Thursday, 18 October 2012

From the ground up.

Yep another day...another bad pun to open the post.

So i have been quiet for a couple of days. That by no means indicates a fall in enthusiasm. More a case of waiting for a delivery from forge world...yet to arrive, plotting ideas, gathering supplies and generally letting the whole idea sweep over me.

So whats today's post all about. Bases. No not those hulking great fortification of the imperium, nor the dodgy pallet with a flag type thing you get at paintball. Not even the respawn area in your latest halo adventure.

I'm talking about that little dis of plastic that your beautifully painted model will eventually stand on and declare as his or her own little piece of the 40k universe.
To be frank i have always been a slacker on bases, i have an industrial sized bag of what i refer to as magic mix and that does it. Jobs a good un.

But taking on this #forgeworldonly project got me thinking about these little bits of plastic that so many of us regard as an annoying after thought. I mean aside from stopping our models from falling over what purpose do they serve. The answer is 'they tell a story'.
No matter what game it is, no matter what period in time. All our wargames take place somewhere and that's what our bases tell us. It can be anything from the tumbled down streets of a hive world, to the snowy tundras of the eastern front. From medieval fields to Victorian steam punk worlds and our bases give us that small part of the story.

The most basic of bases can tell us this, a bit of green flock, a quick lick of grey paint. Each gives a snap shot of the environment of war.
But when your spending a serious amount on a army project, entering a competition, or just being a little mad...a little more detail can go a long way.

A few examples of basics using the written world.
An eldar guardian advances along a flat grey path Well it tells us there is some sort of stone and that's about it.
But add in a few bits and pieces and
An eldar guardian advances along a ruined street littered with rubble and the detritus of war. Suddenly that guardian is more alive, he/she is moving from cover to cover as he scans for the enemy.
Putting it into a visual ideal is just as simple. Take that simple grey plastic disk, add a quick road marking, a few loose stones and some broken up sprue. Go a step further, build up a curb or add in a street light and suddenly its a snap shot of a moment in that guardians life.

It's with these thoughts i headed out to add to my bag of magic mix. All i knew was my Elysians were advancing across an agri world. My normal magic mix would give a hint of this but not enough. I wanted more...shrubs, bushes, tall grass, fences, barbed wire. Ideas flooded as i wandered the local hobbycraft...well local is 25 miles away..but in Norfolk terms that's just around the corner for a wargamer.

The bug had truly bitten and ideas spooled out faster than i cold think hit me. Each squad would tell its own section of the story.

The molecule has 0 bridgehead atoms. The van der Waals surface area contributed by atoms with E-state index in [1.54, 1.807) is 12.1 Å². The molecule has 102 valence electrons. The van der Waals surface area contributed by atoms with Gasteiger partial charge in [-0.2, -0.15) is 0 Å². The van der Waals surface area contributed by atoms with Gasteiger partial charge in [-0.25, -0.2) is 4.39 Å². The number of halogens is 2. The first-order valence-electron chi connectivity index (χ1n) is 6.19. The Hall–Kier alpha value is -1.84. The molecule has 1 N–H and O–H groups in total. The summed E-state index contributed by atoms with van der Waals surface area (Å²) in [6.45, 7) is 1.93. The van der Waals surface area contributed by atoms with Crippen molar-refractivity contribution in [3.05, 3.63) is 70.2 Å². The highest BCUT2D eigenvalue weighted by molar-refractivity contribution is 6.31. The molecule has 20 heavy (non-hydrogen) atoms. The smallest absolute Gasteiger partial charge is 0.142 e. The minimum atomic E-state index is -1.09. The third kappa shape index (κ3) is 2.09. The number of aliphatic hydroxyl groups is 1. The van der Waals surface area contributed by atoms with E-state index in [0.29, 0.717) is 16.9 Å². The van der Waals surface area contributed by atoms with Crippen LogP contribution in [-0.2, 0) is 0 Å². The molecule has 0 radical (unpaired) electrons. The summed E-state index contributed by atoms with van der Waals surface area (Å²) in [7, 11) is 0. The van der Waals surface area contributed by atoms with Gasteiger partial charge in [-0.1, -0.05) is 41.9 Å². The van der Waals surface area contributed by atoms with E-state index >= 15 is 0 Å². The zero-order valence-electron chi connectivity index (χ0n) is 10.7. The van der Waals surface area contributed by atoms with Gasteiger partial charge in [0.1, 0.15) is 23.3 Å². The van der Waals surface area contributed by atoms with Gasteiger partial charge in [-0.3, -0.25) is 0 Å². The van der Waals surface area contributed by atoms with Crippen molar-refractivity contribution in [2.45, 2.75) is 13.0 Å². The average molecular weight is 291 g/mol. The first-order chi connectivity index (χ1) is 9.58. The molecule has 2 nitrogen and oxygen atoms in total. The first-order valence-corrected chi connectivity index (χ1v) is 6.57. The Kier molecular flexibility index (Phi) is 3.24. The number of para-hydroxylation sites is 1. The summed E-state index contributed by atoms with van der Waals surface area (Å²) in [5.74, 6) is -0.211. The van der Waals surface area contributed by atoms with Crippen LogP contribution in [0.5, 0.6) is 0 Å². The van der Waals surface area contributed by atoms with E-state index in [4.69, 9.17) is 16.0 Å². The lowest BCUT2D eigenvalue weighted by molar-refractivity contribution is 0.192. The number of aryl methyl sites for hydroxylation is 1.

Infantry advancing across the fields of an early autumnal world. There advanced elements moving over boundary fences and barbed wire entanglements. Snipers finding dells and shrubs to make their hides in, heavy weapon squads making use of cover as they advance, mortar teams digging in their emplacements to sight their mortars, the occasion one sat making a brew (kudos to Nigel on that one).

It sounds a little mad i know, but it all ties into the idea of my Elysians being on campaign, i want to give them burgens (backpacks) full of kit, have camo nets and kit strapped unused to vehicles. This is all to tie into the idea that the force has been dropped into enemy territory and tasked with advancing to scout the enemy and secure a forward drop zone for the war ahead.

So how was i going to go about this. Well i have already mentioned the magic mix and i guess i should explain what this is.
It's my own flock mix which is made up of 2 shades of flock, 1 bag of normal static grass and the contents of about 15 tea bags, all shaken to within an inch of its life.

The general effect can be seen on these Tyranids painted by my fiancee Carol @gamesmistress21

This works fine and it's a tried and tested method, but as i mentioned i wanted more. Hell if this proves to be the army for the rest of my life i want to go to town on it and the basics are costing me over £800.

So i set about taking it up a notch. Visited hobbycraft and picked up their 'basic diorama' kit. It had a variety of bits including 2 shades of green flock that were different to my current ones, a yellow 'flowers' flock, some golden tall grass, shrubbery and a variety of bits that were not really useful due to scale. In the normal demented fashion i took the 3 flocks and mixed them into one bag. I don't know why i do this...i think it's the more random effect they give. Then i sat down and stared blankly at the bases.

I stared for a while...whilst in the background 'Band of Brothers' played away on dvd...good inspiration when needed.
Then in a random and pretty much normal approach i started throwing glue and magic mix at the bases, followed by shrubbery and then the second flock mix. This was all finished off with some tall grass and some 'grass tufts' i had acquired from gw. Once dry i re-edged the the bases in black to tidy them up.

This is the end result. I hope it achieves the impression of a fertile agri-world.

Thoughts are welcome as it's a big step up on the most basic of model components.